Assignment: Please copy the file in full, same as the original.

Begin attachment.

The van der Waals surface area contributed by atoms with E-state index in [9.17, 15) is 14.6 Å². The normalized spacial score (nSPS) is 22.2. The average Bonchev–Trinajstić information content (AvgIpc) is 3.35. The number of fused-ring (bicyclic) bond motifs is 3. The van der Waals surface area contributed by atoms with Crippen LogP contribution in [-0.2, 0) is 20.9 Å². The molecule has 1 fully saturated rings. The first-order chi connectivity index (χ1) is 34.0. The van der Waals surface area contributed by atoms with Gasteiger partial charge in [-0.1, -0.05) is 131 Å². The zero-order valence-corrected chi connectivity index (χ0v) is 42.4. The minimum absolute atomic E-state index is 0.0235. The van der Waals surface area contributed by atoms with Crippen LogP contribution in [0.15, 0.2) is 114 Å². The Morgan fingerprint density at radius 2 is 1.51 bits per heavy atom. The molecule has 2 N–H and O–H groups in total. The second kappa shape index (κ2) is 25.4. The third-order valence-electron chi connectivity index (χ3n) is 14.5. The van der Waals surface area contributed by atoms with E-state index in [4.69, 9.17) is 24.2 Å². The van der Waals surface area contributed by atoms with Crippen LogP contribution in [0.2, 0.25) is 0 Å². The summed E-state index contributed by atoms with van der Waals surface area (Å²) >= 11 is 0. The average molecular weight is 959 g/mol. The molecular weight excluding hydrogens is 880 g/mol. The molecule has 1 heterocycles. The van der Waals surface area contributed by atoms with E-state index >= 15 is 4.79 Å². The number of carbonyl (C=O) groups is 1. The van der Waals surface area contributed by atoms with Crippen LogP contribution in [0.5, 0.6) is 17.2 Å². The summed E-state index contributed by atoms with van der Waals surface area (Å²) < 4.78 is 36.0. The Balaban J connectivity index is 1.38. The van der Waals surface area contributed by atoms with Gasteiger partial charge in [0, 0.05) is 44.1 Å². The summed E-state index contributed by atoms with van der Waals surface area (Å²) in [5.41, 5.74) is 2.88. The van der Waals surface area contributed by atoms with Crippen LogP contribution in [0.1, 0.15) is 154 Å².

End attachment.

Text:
The van der Waals surface area contributed by atoms with E-state index in [9.17, 15) is 14.6 Å². The normalized spacial score (nSPS) is 22.2. The average Bonchev–Trinajstić information content (AvgIpc) is 3.35. The number of fused-ring (bicyclic) bond motifs is 3. The van der Waals surface area contributed by atoms with Crippen LogP contribution in [-0.2, 0) is 20.9 Å². The molecule has 1 fully saturated rings. The first-order chi connectivity index (χ1) is 34.0. The van der Waals surface area contributed by atoms with Gasteiger partial charge in [-0.1, -0.05) is 131 Å². The zero-order valence-corrected chi connectivity index (χ0v) is 42.4. The minimum absolute atomic E-state index is 0.0235. The van der Waals surface area contributed by atoms with Crippen LogP contribution in [0.15, 0.2) is 114 Å². The Morgan fingerprint density at radius 2 is 1.51 bits per heavy atom. The molecule has 2 N–H and O–H groups in total. The second kappa shape index (κ2) is 25.4. The third-order valence-electron chi connectivity index (χ3n) is 14.5. The van der Waals surface area contributed by atoms with E-state index in [4.69, 9.17) is 24.2 Å². The van der Waals surface area contributed by atoms with Crippen LogP contribution in [0.2, 0.25) is 0 Å². The summed E-state index contributed by atoms with van der Waals surface area (Å²) >= 11 is 0. The average molecular weight is 959 g/mol. The molecular weight excluding hydrogens is 880 g/mol. The molecule has 1 heterocycles. The van der Waals surface area contributed by atoms with E-state index >= 15 is 4.79 Å². The number of carbonyl (C=O) groups is 1. The van der Waals surface area contributed by atoms with Crippen LogP contribution in [0.5, 0.6) is 17.2 Å². The summed E-state index contributed by atoms with van der Waals surface area (Å²) < 4.78 is 36.0. The Balaban J connectivity index is 1.38. The van der Waals surface area contributed by atoms with Gasteiger partial charge in [0, 0.05) is 44.1 Å². The summed E-state index contributed by atoms with van der Waals surface area (Å²) in [5.41, 5.74) is 2.88. The van der Waals surface area contributed by atoms with Crippen LogP contribution in [0.1, 0.15) is 154 Å².